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Compton teachers call in sick for the second time in a week, and students follow suit

Compton second grade teacher Tamara Carter protests for a pay increase at school district headquarters.
Adolfo Guzman-Lopez/KPCC
Compton second grade teacher Tamara Carter protests for a pay increase at school district headquarters.

The year-long conflict in Compton between the school district and its teachers unions escalated on Friday. Compton Education Association President Patrick Sullivan said teachers at 10 of the school district’s 37 campuses called in sick.

It was the second apparent sick-out of the week after the teachers union said 200 teachers called in sick on Monday. School district officials refused to release exact numbers for how many teachers and students did not attend school. 

The union said that teachers called in sick at seven elementary schools and three middle schools; district officials confirmed that "many" teachers did not attend work at nine campuses, but refused to name them.

“This is the second time this week that the teachers have chosen to miss work and carry over the issues related to the contract negotiations to our students, schools, and community,” school board president Satra Zurita said in a written statement.

The union did not say the teacher sick-out was meant to pressure the school district in stalled contract talks.

But the union is currently at odds with the school district over teachers’ request for a new contract with a 5 percent pay increase.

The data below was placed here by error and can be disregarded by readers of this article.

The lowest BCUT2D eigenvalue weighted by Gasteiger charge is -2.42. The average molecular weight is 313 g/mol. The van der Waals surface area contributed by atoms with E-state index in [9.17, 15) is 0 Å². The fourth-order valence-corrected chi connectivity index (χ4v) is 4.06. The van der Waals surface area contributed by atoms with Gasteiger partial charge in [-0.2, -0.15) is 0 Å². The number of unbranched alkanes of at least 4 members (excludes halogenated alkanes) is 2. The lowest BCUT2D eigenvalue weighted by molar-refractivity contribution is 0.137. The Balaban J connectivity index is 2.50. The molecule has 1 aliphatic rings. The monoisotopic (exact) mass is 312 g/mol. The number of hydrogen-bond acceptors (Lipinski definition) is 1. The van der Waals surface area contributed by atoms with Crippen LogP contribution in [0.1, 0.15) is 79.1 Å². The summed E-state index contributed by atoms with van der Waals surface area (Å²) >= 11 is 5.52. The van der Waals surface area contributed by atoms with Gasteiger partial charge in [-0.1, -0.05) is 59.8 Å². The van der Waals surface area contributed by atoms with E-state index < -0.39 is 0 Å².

“You need to put money into the classroom, where the students are and that should be the priority,” teachers union President Patrick Sullivan said at a teacher and staff rally at school district headquarters on Tuesday.

On Friday, students also reportedly skipped school in large numbers, anticipating that their teachers would also be absent — even at campuses where most teachers did report for work. 

Students leaving Centennial High School, where many teachers called in sick on Monday, said more than half of students were not at school because they anticipated another teacher action. 

“The students didn’t want to relive what happened Monday so a lot of students didn’t come, but it turned out teachers came,” said eleventh grader L’Shay Brown.

She said 20 out of 33 students were absent in one of her classes.

This may not be the end of staff actions in Compton schools. The school district’s 250 classified employees are also negotiating a labor contract. Union President Sullivan said classified staff may take action next week.